Cell migration was examined using transwell assay and scratch/wound healing assay. Briefly, 5 × 105/mL cells were seeded onto a transwell insert (8-μm pore; BD Biosciences) using DMEM containing 0,1 % FBS. The fitted culture dishes were filled with DMEM containing 10 % FBS. Invaded cells were either stained after 24 h followed by four random views and quantification under a microscope or trypsinized and then quantified. For scratch assay, the corresponding cells were cultured to create a confluent monolayer. This monolayer was then scraped with a 200 μl pipet tip to create a “scratch” and wells were rinsed. The plate was then transferred a humidified incubation chamber, and cell migration was recorded using an Improvision LiveCell Spinning Disk system. Migrating cells were then tracked using Velocity 6.1.1. to quantify the respective cell displacement rate. Cell death was measured using Cleaved Caspase-3 sandwich ELISA (Cell Signaling) according to the manufacturer. Each experiment was repeated at least three times in quadruplicates.

Immunofluorescence

Cells were cultured on coverslips, fixed with 4 % formaldehyde for 10 min, washed with PBS and afterwards blocked for 1 h in 1 % BSA/PBS-T at RT. The cells were then incubated with the primary antibody (Nucleolin 4E2, Abcam) over night (4 °C) or lectin (VVL-FITC, Vector) for 1 h at RT and washed with PBS. After incubation with the primary antibody, a fluorescent secondary antibody (Alexa Fluor 546 rabbit anti mouse IgG, Life Technologies) was added for 1 h at RT. After washing with PBS, the specimens were observed under a fluorescence microscope (BIOREVO BZ-9000; Keyence) and analyzed with BZ-9000 Generation II Analyzer software.

Statistical analysis

Student’s t-Test (unpaired, 2-tailed) was calculated based on the data of at least three independent experiments. Bonferroni correction for multiple testing was performed where applicable. Results were considered significant if p <0.05. All error bars represent SD, unless indicated otherwise. Statistical survival analysis was performed using Kaplan-Meyer method. The differences between survival curves were tested using log rank test, p <0.05 was considered significant.

Notes

Abbreviations

PDAC: 

Pancreatic ductal adenocarcinoma

COSMC: 

Core 1 β3-Gal-T-specific molecular chaperone or C1GALT1C1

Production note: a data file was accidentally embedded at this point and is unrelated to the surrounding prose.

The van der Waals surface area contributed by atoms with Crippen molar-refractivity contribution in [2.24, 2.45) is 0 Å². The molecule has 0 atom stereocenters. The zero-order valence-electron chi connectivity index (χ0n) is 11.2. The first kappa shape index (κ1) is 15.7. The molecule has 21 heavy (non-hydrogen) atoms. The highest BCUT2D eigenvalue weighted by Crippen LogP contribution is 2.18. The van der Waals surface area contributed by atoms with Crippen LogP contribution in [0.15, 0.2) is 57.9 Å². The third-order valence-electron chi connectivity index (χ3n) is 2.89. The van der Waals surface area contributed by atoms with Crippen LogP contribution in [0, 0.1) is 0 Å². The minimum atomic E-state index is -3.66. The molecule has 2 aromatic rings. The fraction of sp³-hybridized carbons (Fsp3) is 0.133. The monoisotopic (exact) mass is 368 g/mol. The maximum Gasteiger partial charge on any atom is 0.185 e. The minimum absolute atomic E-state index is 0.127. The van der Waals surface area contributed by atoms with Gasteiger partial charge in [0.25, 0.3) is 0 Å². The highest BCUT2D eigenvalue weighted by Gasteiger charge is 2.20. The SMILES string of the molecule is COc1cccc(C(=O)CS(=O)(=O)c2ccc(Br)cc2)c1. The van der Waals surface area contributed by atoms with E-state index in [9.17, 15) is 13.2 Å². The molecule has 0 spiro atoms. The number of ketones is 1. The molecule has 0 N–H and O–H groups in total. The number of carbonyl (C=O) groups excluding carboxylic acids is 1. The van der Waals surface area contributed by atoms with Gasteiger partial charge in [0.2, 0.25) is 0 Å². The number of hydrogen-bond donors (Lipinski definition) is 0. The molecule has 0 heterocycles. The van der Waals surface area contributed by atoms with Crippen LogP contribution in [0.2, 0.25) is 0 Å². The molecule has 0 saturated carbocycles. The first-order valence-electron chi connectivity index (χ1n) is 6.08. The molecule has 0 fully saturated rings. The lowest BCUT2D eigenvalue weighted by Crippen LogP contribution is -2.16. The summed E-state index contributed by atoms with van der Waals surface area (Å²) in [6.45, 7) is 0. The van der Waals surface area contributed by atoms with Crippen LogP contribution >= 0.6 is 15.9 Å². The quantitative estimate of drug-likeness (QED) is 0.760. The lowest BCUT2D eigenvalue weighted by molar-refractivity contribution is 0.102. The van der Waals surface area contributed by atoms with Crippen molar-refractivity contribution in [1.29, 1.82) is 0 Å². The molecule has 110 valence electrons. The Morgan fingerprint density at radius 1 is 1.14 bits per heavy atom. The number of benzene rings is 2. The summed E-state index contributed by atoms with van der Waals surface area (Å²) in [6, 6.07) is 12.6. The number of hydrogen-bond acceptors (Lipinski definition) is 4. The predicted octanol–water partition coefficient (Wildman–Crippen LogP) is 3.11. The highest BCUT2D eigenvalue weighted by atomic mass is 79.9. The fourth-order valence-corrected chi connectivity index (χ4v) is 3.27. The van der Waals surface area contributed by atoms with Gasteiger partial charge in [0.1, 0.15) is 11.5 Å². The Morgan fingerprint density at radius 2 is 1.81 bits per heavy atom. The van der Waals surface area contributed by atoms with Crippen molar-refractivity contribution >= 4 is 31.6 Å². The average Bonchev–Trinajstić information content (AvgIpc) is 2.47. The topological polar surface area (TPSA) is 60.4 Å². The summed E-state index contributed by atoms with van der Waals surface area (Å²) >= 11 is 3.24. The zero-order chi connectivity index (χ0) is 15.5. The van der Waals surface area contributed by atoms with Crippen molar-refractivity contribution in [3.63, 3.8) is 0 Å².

T-synthase: 

Core 1 β3-galactosyltransferase or C1GALT1

GalNAc: 

N-Acetylgalactosamine

MTT: 

3-(4,5-dimethylthiazol-2-yl)-2,5-ditetrazolium bromide

VVL: 

Vicia villosa lectin

WFL: 

Wisteria floribunda agglutinin

Declarations

Acknowledgements

We thank Prof. Udo Schumacher for critical reading of the manuscript. The authors thank Petra Merkert, Ute Eicke-Kohlmorgen, Petra Schröder and Antje Heinecke for excellent technical assistance. The Roggenbuck foundation supported this work. This work was supported within the collaborative project GlycoBioM, Grant Agreement Number 259869, in Framework 7 of the European Commission and by the German Federal Ministry of Education and Research, BMBF research grant 0315500B.

Authors’ Affiliations

(1)
Department of General, Visceral and Thoracic Surgery, University Medical Center Hamburg-Eppendorf
(2)
Department of Hepatobiliary and Transplant Surgery, University Medical Center Hamburg-Eppendorf
(3)
Department of Clinical Chemistry, University Medical Center Hamburg-Eppendorf
(4)
Department of Anatomy and Experimental Morphology, University Medical Center Hamburg-Eppendorf
(5)
Institute for Biochemistry and Signal Transduction, University Medical Center Hamburg-Eppendorf

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© Hofmann et al.; licensee BioMed Central. 2015

This is an Open Access article distributed under the terms of the Creative Commons Attribution License (http://creativecommons.org/licenses/by/4.0), which permits unrestricted use, distribution, and reproduction in any medium, provided the original work is properly credited. The Creative Commons Public Domain Dedication waiver (http://creativecommons.org/publicdomain/zero/1.0/) applies to the data made available in this article, unless otherwise stated.